Building novice couple who want to transform derelict 17th century flour mill into a contemporary three-bed home run into financial issues when the true extent of the damage to the structure is revealed on Grand Designs
A couple who want to transform a derelict 17th-century flour mill into a contemporary, three-bedroom home run into financial issues when the true extent of the damage to the structure is revealed on Grand Designs tonight.
Leigh and Richard, who until recently lived in Derbyshire, where they ran a small plant nursery and Richard was a math teacher, appear on the Channel 4 programme and explain how they sold their house to finance this high risk project – despite being complete novices.
The couple paid £235, 000 for the site in Liskeard, Cornwall and estimate the project will cost them £250, 000 and take a year to complete.
But despite having a small contingency of £50, 000, presenter Kevin McCloud worries the budget to covert the old flour mill which has been left abandoned for over 60 years, will make the restoration an even bigger challenge.
‘There isn’t an element of reward without risk,’ says Leigh, to which Kevin replies: ‘I’m just trying to look out for you here.
‘This isn’t no domestic project is it? This is an industrial building, probably never lived in, never designed to be lived in and probably a building which isn’t going to resist being lived in.’
In tonight’s episode of Channel 4’s Grand Designs, Leigh and Richard, who until recently lived in Derbyshire, want to transform a derelict 17th century flour mill in Cornwall into a contemporary, three-bedroom home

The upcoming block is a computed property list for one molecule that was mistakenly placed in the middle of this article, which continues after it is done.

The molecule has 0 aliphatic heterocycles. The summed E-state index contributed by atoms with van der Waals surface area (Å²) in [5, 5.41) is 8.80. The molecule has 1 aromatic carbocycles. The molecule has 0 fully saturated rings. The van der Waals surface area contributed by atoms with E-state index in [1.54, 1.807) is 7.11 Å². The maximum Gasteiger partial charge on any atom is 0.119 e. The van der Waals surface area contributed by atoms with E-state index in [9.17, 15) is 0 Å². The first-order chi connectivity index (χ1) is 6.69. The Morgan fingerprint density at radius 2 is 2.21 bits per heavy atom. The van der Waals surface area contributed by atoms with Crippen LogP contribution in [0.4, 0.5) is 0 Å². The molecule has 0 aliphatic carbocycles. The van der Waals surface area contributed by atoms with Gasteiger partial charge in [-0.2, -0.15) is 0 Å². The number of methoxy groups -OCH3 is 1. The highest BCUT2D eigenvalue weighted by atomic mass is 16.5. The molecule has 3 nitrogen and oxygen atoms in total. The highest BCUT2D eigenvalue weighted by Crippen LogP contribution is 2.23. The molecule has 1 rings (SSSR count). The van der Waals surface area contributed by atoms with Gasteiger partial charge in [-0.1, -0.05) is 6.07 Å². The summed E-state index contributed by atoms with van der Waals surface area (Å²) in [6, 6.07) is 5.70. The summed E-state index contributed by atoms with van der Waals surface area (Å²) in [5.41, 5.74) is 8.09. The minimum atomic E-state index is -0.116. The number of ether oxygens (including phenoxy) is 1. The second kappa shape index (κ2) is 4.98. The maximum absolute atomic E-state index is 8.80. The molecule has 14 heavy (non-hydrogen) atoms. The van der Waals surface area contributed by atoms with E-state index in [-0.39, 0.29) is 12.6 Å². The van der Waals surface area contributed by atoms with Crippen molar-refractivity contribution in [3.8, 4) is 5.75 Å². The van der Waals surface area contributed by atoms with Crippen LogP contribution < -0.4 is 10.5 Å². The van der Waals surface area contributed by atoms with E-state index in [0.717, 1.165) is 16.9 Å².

As the novice couple set to work on the 500-year-old mill, they soon discover the true scale of the damage to the structure. Pictured, the mill
The couple set out sinking everything they’ve worked for and their future happiness into the building which is on the verge of collapse.
‘For the amount of work that needs to be done, there has to be an element of risk,’ says Richard. ‘We’ve never done anything on this scale before.’
Leigh, who points out she still wants to make sure the old mill still looks like an industrial building, adds: ‘My biggest concern is running out of money and being Mrs patient. We’re bound to make a few mistakes,’ to which Richard quips: ‘But hopefully not expensive ones.’
Taking a look around the mill, Kevin expresses a keen interest in the unique stone floor.
‘These were laid down about 100 years ago and it’s things like this that reflect the use it has had in the past,’ says Leigh.
Richard adds: ‘The plan for these is to use two of them to make the dining room table.’
And when asked what their gut feeling is on how much of the old mill they can save, Richard says: ‘About 100%. The hoppers will be removed. The big beams will stay in.’
For over 400 years, the building was grinding flour and animal feed and was still working in the 1960s, but for over half a century, it has been left abandoned.
Kevin points out that partial collapse has aided the ingress of damp into the masonry and began rotting the supporting timbers inside.
Presenter Kevin McCloud (pictured) worries the budget to covert the old flour mill which has been left abandoned for over 60 years will make the restoration an even bigger challenge